olive oil Olive oil Olive oil is an oil obtained from the olive , a traditional tree crop of the Mediterranean Basin. It is commonly used in cooking, cosmetics, pharmaceuticals, and soaps and as a fuel for traditional oil lamps... |
.081 | 81 |

pitch Pitch (resin) Pitch is the name for any of a number of viscoelastic, solid polymers. Pitch can be made from petroleum products or plants. Petroleum-derived pitch is also called bitumen. Pitch produced from plants is also known as resin. Products made from plant resin are also known as rosin.Pitch was... |
2.3e8 | 2.3e11 |

sulfuric acid Sulfuric acid Sulfuric acid is a strong mineral acid with the molecular formula . Its historical name is oil of vitriol. Pure sulfuric acid is a highly corrosive, colorless, viscous liquid. The salts of sulfuric acid are called sulfates... |
2.42 | 24.2 |

water Water |
8.94 | 0.894 |

Non-Newtonian fluid

A non-Newtonian fluid is a fluid whose flow properties differ in any way from those of Newtonian fluids. Most commonly the viscosity of non-Newtonian fluids is not independent of shear rate or shear rate history...

.

## Viscosity of slurry

The term slurrySlurry

A slurry is, in general, a thick suspension of solids in a liquid.-Examples of slurries:Examples of slurries include:* Lahars* A mixture of water and cement to form concrete* A mixture of water, gelling agent, and oxidizers used as an explosive...

designs mixtures of a liquid and solid particles that retain some fluidity. The viscosity of slurry can be described as relative to the viscosity of the liquid phase:

where μ

_{s}and μ_{l}are respectively the dynamic viscosity of the slurry and liquid (Pa·s), and μ_{r}is the relative viscosity (dimensionless).Depending on the size and concentration of the solid particles, several models exist that describe the relative viscosity as a function of volume fraction ɸ of solid particles.

In the case of extremely low concentrations of fine particles, Einstein's equation may be used:

In the case of higher concentrations, a modified equation was proposed by Guth and Simha which takes into account interaction between the solid particles:

Further modification of this equation was proposed by Thomas from the fitting of empirical data:

where A = 0.00273 and B = 16.6.

In the case of very high concentrations, another empirical equation was proposed by Kitano et al.:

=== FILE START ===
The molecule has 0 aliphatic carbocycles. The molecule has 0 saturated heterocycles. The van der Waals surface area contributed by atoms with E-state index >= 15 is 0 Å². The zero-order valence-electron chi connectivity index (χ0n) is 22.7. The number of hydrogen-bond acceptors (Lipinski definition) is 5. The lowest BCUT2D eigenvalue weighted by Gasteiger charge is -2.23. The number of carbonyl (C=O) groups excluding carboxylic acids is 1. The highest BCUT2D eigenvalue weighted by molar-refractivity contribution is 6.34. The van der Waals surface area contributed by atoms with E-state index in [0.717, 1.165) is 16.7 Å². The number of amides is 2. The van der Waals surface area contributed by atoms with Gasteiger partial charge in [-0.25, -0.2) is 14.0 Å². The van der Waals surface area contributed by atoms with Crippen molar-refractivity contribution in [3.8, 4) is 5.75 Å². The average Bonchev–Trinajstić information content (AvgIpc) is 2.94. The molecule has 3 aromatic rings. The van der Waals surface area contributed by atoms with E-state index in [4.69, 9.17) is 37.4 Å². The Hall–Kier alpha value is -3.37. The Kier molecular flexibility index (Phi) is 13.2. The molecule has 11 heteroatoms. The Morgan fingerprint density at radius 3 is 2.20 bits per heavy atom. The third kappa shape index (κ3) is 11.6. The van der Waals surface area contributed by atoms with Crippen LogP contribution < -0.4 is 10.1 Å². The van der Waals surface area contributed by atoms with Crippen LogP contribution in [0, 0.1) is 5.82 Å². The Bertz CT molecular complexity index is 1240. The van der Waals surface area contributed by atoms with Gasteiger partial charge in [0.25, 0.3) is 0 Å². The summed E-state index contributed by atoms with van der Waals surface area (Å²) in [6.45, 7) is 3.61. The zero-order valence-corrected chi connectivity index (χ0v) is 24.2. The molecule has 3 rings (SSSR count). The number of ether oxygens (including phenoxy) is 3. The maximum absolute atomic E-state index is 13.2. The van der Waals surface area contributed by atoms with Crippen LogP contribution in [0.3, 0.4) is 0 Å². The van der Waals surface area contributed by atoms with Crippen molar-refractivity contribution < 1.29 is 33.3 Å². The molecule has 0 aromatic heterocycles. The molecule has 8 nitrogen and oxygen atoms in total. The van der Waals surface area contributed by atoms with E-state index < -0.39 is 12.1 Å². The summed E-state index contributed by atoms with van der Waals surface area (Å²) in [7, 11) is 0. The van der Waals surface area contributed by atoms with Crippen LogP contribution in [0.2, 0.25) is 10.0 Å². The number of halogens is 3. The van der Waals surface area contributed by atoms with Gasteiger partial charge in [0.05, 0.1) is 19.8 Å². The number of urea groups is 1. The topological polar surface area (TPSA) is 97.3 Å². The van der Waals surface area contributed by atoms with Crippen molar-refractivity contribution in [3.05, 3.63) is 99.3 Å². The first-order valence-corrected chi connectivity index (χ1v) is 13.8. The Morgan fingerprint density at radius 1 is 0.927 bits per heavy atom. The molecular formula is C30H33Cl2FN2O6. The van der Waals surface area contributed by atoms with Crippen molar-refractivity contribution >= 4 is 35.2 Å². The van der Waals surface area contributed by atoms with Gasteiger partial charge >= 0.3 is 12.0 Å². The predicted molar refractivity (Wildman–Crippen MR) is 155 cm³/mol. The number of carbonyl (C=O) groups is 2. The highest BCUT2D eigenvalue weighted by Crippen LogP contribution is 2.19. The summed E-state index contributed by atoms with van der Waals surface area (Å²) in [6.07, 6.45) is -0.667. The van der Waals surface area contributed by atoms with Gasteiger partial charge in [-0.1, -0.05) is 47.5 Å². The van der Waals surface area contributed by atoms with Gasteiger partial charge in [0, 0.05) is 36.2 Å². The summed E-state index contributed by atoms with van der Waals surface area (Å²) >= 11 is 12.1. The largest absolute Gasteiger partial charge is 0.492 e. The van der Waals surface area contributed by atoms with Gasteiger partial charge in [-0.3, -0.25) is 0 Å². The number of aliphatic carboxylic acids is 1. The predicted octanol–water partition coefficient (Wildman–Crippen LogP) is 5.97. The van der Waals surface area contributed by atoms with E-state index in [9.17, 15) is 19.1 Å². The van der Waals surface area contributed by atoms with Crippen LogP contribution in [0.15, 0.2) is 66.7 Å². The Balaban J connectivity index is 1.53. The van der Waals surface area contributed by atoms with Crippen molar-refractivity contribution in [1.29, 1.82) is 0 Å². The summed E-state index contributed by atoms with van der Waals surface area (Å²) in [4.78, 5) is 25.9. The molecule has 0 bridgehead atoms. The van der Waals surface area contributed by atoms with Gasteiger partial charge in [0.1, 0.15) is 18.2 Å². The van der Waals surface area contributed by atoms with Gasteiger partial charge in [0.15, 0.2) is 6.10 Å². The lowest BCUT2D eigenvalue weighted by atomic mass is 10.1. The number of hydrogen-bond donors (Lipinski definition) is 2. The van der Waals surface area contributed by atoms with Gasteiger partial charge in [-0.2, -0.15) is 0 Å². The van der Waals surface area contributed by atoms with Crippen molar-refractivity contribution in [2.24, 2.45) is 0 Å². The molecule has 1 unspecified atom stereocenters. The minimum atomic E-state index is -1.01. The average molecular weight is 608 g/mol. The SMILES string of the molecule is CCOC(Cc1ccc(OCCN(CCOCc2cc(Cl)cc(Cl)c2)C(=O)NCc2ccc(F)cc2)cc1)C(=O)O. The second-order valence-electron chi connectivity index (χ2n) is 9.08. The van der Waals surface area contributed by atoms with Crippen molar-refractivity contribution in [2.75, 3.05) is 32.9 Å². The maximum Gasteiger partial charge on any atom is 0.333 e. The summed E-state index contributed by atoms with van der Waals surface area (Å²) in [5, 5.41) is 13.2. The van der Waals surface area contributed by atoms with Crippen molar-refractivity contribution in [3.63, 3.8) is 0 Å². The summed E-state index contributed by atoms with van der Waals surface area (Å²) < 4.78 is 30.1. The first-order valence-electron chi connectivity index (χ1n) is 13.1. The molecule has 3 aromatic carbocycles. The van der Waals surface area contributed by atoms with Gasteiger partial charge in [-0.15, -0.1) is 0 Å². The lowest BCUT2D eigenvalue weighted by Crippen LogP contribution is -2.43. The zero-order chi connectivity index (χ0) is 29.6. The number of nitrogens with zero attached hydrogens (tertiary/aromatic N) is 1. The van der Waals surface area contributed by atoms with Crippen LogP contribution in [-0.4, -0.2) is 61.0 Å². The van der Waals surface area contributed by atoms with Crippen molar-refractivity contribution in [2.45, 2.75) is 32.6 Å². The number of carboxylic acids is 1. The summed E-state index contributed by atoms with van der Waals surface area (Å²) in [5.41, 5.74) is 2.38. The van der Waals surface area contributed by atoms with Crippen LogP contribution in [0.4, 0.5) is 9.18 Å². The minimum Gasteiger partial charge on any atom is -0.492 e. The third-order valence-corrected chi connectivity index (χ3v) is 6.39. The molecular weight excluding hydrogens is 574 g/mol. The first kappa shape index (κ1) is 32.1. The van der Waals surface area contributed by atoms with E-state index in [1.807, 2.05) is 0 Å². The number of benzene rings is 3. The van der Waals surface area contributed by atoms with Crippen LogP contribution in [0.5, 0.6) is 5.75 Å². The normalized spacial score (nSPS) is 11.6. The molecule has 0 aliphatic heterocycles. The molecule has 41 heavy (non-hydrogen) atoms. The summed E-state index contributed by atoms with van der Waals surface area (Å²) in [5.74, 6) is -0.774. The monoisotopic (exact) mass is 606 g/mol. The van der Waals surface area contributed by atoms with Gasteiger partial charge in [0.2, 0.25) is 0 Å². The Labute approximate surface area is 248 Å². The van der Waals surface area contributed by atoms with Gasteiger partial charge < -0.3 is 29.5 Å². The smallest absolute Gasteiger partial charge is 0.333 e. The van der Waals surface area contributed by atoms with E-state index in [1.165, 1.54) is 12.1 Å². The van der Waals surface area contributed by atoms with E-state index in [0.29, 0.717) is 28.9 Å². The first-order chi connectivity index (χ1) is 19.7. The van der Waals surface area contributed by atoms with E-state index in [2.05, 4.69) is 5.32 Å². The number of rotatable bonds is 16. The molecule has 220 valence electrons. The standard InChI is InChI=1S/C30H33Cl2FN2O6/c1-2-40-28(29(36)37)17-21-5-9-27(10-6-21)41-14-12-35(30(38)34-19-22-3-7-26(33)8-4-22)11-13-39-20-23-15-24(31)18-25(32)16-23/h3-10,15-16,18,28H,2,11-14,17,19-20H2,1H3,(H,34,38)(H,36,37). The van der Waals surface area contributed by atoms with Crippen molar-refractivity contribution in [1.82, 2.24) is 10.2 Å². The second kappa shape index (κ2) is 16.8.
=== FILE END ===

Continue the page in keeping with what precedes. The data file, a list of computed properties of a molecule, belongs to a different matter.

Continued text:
where A = 0.68 for smooth spherical particles.

## Viscosity of solids

On the basis that all solids such as graniteGranite

Granite is a common and widely occurring type of intrusive, felsic, igneous rock. Granite usually has a medium- to coarse-grained texture. Occasionally some individual crystals are larger than the groundmass, in which case the texture is known as porphyritic. A granitic rock with a porphyritic...

flow in response to small shear stress

Shear stress

A shear stress, denoted \tau\, , is defined as the component of stress coplanar with a material cross section. Shear stress arises from the force vector component parallel to the cross section...

, some researchers have contended that substances known as amorphous solid

Amorphous solid

In condensed matter physics, an amorphous or non-crystalline solid is a solid that lacks the long-range order characteristic of a crystal....

s, such as glass

Glass

Glass is an amorphous solid material. Glasses are typically brittle and optically transparent.The most familiar type of glass, used for centuries in windows and drinking vessels, is soda-lime glass, composed of about 75% silica plus Na2O, CaO, and several minor additives...

and many polymers, may be considered to have viscosity. This has led some to the view that solid

Solid

Solid is one of the three classical states of matter . It is characterized by structural rigidity and resistance to changes of shape or volume. Unlike a liquid, a solid object does not flow to take on the shape of its container, nor does it expand to fill the entire volume available to it like a...

s are simply "liquid

Liquid

Liquid is one of the three classical states of matter . Like a gas, a liquid is able to flow and take the shape of a container. Some liquids resist compression, while others can be compressed. Unlike a gas, a liquid does not disperse to fill every space of a container, and maintains a fairly...

s" with a very high viscosity, typically greater than 10

^{12}Pa·s. This position is often adopted by supporters of the widely held misconception that glass flow can be observed in old buildings. This distortion is the result of the undeveloped glass making process of earlier eras, and not due to the viscosity of glass.However, others argue that solid

Solid

Solid is one of the three classical states of matter . It is characterized by structural rigidity and resistance to changes of shape or volume. Unlike a liquid, a solid object does not flow to take on the shape of its container, nor does it expand to fill the entire volume available to it like a...